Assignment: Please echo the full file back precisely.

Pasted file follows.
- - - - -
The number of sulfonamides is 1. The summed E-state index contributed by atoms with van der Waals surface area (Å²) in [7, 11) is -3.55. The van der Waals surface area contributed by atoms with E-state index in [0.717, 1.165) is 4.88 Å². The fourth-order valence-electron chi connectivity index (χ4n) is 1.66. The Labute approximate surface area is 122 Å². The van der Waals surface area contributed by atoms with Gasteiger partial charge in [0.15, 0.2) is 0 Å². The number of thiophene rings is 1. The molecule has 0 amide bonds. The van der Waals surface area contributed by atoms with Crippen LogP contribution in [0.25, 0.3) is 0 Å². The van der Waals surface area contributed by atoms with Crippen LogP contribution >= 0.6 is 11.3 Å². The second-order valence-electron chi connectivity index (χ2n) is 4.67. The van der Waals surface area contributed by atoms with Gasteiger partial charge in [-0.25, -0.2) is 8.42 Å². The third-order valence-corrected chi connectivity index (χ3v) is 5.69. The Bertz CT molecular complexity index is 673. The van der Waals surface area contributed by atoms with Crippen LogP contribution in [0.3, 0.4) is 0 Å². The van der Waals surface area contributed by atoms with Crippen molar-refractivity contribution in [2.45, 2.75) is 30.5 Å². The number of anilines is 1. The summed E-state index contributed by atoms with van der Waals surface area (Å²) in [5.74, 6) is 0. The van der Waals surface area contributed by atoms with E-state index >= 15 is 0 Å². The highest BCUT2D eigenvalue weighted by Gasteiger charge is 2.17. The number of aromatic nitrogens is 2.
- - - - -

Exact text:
The number of sulfonamides is 1. The summed E-state index contributed by atoms with van der Waals surface area (Å²) in [7, 11) is -3.55. The van der Waals surface area contributed by atoms with E-state index in [0.717, 1.165) is 4.88 Å². The fourth-order valence-electron chi connectivity index (χ4n) is 1.66. The Labute approximate surface area is 122 Å². The van der Waals surface area contributed by atoms with Gasteiger partial charge in [0.15, 0.2) is 0 Å². The number of thiophene rings is 1. The molecule has 0 amide bonds. The van der Waals surface area contributed by atoms with Crippen LogP contribution in [0.25, 0.3) is 0 Å². The van der Waals surface area contributed by atoms with Crippen LogP contribution >= 0.6 is 11.3 Å². The second-order valence-electron chi connectivity index (χ2n) is 4.67. The van der Waals surface area contributed by atoms with Gasteiger partial charge in [-0.25, -0.2) is 8.42 Å². The third-order valence-corrected chi connectivity index (χ3v) is 5.69. The Bertz CT molecular complexity index is 673. The van der Waals surface area contributed by atoms with Crippen LogP contribution in [0.3, 0.4) is 0 Å². The van der Waals surface area contributed by atoms with Crippen molar-refractivity contribution in [2.45, 2.75) is 30.5 Å². The number of anilines is 1. The summed E-state index contributed by atoms with van der Waals surface area (Å²) in [5.74, 6) is 0. The van der Waals surface area contributed by atoms with E-state index >= 15 is 0 Å². The highest BCUT2D eigenvalue weighted by Gasteiger charge is 2.17. The number of aromatic nitrogens is 2.